Home MLB News After Adjustments, Yankees 2012 Luxury Tax Bill Exceeds $19.3 Million

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After Adjustments, Yankees 2012 Luxury Tax Bill Exceeds $19.3 Million PDF Print E-mail
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Written by Maury Brown   
Tuesday, 18 December 2012 15:21

Adjusted numbers released today for the New York Yankees end of year payrolls just made their wallet hurt that much more. Late last week the Yankees were said to have been hit with a Luxury Tax bill of $18,917,994 on an end of year player payroll of $222,512,928.

SEE ALL-TIME MLB LUXURY TAX DATA

But, today, after accounting adjustments, that player payroll figure that accounts for the 40-man roster and other costs, increased to $223,302,212 and with it, so increased their Luxury Tax bill to $19,311,642. All told, the Yankees have paid $224,558,161 or 91.44% of the total $245,568,176 paid since 2003.

The $224,558,161 end of year payroll for the Yankees is the highest since 2009 when it was $226,222,933. It is the second-highest in the last decade.

The Bronx Bombers paid $13,896,069 in Luxury Tax payments last year on EOY player payroll of $212,740,172. The reason that the penalty is higher this year in comparison to the player payroll is a higher tax rate of 42.5 percent for breaking the Luxury Tax threshold consecutively. Since this Luxury Tax system was put in place in 2002, the Yankees have broken the ceiling every year it’s been in place. Below is a breakdown:

Yankeess

Year

Payroll

Tax

Tax Rate

2012

$223,439,158

$19,311,642

42.5

2011

$212,740,172

$13,896,069

40

2010

$215,074,134

$18,029,654

40

2009

$226,222,933

$25,689,173

40

2008

$222,156,756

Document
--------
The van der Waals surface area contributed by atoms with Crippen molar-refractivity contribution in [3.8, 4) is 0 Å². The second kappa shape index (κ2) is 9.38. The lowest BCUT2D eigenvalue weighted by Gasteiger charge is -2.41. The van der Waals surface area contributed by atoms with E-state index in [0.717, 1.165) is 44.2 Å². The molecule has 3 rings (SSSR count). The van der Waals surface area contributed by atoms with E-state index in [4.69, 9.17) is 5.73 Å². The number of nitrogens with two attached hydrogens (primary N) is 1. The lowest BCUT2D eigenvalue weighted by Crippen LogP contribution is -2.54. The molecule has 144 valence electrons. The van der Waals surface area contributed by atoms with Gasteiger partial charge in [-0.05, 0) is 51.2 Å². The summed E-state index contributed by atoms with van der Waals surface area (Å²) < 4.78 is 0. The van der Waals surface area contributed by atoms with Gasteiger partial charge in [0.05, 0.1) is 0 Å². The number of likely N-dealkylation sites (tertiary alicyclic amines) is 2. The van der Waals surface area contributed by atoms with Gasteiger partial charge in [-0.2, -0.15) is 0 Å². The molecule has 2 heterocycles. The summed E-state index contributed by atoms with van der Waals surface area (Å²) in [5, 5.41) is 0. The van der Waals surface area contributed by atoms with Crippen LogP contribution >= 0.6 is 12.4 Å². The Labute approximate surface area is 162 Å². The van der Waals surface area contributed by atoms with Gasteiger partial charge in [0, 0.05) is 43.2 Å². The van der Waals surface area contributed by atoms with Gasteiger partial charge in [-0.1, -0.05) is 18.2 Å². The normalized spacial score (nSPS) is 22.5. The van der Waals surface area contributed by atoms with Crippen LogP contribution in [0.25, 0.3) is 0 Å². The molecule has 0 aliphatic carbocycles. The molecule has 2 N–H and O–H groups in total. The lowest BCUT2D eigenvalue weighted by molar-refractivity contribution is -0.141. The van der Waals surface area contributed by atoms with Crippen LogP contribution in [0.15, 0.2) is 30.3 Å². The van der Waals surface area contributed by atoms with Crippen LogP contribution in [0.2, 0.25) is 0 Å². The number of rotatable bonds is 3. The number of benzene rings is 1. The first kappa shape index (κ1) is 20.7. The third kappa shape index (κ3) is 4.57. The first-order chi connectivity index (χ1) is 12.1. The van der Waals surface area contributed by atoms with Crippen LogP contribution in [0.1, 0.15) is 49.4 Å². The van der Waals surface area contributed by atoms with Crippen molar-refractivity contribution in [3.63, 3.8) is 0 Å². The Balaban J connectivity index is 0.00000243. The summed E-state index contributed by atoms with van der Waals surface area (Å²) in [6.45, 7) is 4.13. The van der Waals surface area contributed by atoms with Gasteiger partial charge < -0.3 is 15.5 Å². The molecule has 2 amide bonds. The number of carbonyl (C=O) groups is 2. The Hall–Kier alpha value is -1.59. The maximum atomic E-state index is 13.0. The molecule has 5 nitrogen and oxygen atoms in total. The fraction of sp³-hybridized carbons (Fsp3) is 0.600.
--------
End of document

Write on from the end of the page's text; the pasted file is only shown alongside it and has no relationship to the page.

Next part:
$26,862,702

40

2007

$207,703,464

$23,881,386

40

2006

$201,522,596

$26,009,039

40

2005

$213,134,467

$34,053,787

40

2004

$203,921,174

$25,026,352

30

2003

$184,419,181

$11,798,357

17.5

TOTALS

$2,110,334,035

$224,558,161

 

Data by way of The Associated Press. Figures based on payrolls for the 40-man rosters and include averages of multiyear contracts plus a 1-30th of Major League Baseball's costs of health and pension benefits; clubs medical costs; insurance; workman's compensation, payroll, unemployment and Social Security taxes; spring training allowances; meal and tip money; All-Star game expenses; travel and moving expenses; postseason pay; and college scholarships.


Maury BrownMaury Brown is the Founder and President of the Business of Sports Network, which includes The Biz of Baseball, The Biz of Football, The Biz of Basketball and The Biz of Hockey. He writes for Baseball Prospectus and is a contributor to Forbes. He is available as a freelance writer. Brown's full bio is here. He looks forward to your comments via email and can be contacted through the Business of Sports Network (select his name in the dropdown provided).

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